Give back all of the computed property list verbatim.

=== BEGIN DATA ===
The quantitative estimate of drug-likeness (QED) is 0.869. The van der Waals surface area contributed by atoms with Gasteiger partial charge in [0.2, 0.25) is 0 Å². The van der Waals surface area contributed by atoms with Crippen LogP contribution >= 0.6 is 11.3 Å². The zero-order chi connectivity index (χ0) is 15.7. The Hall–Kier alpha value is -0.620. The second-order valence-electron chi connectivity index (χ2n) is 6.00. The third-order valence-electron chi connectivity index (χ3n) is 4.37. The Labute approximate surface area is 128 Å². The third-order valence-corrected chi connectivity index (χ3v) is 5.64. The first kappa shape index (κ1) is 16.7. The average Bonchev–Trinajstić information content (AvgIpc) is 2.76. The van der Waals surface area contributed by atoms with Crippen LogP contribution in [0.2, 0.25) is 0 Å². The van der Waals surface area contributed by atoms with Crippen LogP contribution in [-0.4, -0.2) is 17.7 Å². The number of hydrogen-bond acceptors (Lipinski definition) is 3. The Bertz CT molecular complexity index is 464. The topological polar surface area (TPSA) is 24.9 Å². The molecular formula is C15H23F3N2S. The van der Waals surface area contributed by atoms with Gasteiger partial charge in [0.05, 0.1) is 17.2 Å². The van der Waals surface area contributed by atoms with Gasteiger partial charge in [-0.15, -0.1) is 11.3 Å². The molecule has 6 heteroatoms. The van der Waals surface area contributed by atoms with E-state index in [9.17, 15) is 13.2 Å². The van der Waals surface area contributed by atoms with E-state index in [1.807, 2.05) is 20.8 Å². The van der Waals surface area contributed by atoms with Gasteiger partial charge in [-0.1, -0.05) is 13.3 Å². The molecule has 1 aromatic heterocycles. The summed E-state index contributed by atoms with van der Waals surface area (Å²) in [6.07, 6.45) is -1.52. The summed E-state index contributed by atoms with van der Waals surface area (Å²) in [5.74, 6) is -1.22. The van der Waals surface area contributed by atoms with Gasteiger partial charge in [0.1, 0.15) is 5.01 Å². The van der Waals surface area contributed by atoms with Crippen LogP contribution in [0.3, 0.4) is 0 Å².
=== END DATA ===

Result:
The quantitative estimate of drug-likeness (QED) is 0.869. The van der Waals surface area contributed by atoms with Gasteiger partial charge in [0.2, 0.25) is 0 Å². The van der Waals surface area contributed by atoms with Crippen LogP contribution >= 0.6 is 11.3 Å². The zero-order chi connectivity index (χ0) is 15.7. The Hall–Kier alpha value is -0.620. The second-order valence-electron chi connectivity index (χ2n) is 6.00. The third-order valence-electron chi connectivity index (χ3n) is 4.37. The Labute approximate surface area is 128 Å². The third-order valence-corrected chi connectivity index (χ3v) is 5.64. The first kappa shape index (κ1) is 16.7. The average Bonchev–Trinajstić information content (AvgIpc) is 2.76. The van der Waals surface area contributed by atoms with Crippen LogP contribution in [0.2, 0.25) is 0 Å². The van der Waals surface area contributed by atoms with Crippen LogP contribution in [-0.4, -0.2) is 17.7 Å². The number of hydrogen-bond acceptors (Lipinski definition) is 3. The Bertz CT molecular complexity index is 464. The topological polar surface area (TPSA) is 24.9 Å². The molecular formula is C15H23F3N2S. The van der Waals surface area contributed by atoms with Gasteiger partial charge in [0.05, 0.1) is 17.2 Å². The van der Waals surface area contributed by atoms with Gasteiger partial charge in [-0.15, -0.1) is 11.3 Å². The molecule has 6 heteroatoms. The van der Waals surface area contributed by atoms with E-state index in [9.17, 15) is 13.2 Å². The van der Waals surface area contributed by atoms with E-state index in [1.807, 2.05) is 20.8 Å². The van der Waals surface area contributed by atoms with Gasteiger partial charge in [-0.1, -0.05) is 13.3 Å². The molecule has 1 aromatic heterocycles. The summed E-state index contributed by atoms with van der Waals surface area (Å²) in [6.07, 6.45) is -1.52. The summed E-state index contributed by atoms with van der Waals surface area (Å²) in [5.74, 6) is -1.22. The van der Waals surface area contributed by atoms with Gasteiger partial charge in [0.1, 0.15) is 5.01 Å². The van der Waals surface area contributed by atoms with Crippen LogP contribution in [0.3, 0.4) is 0 Å².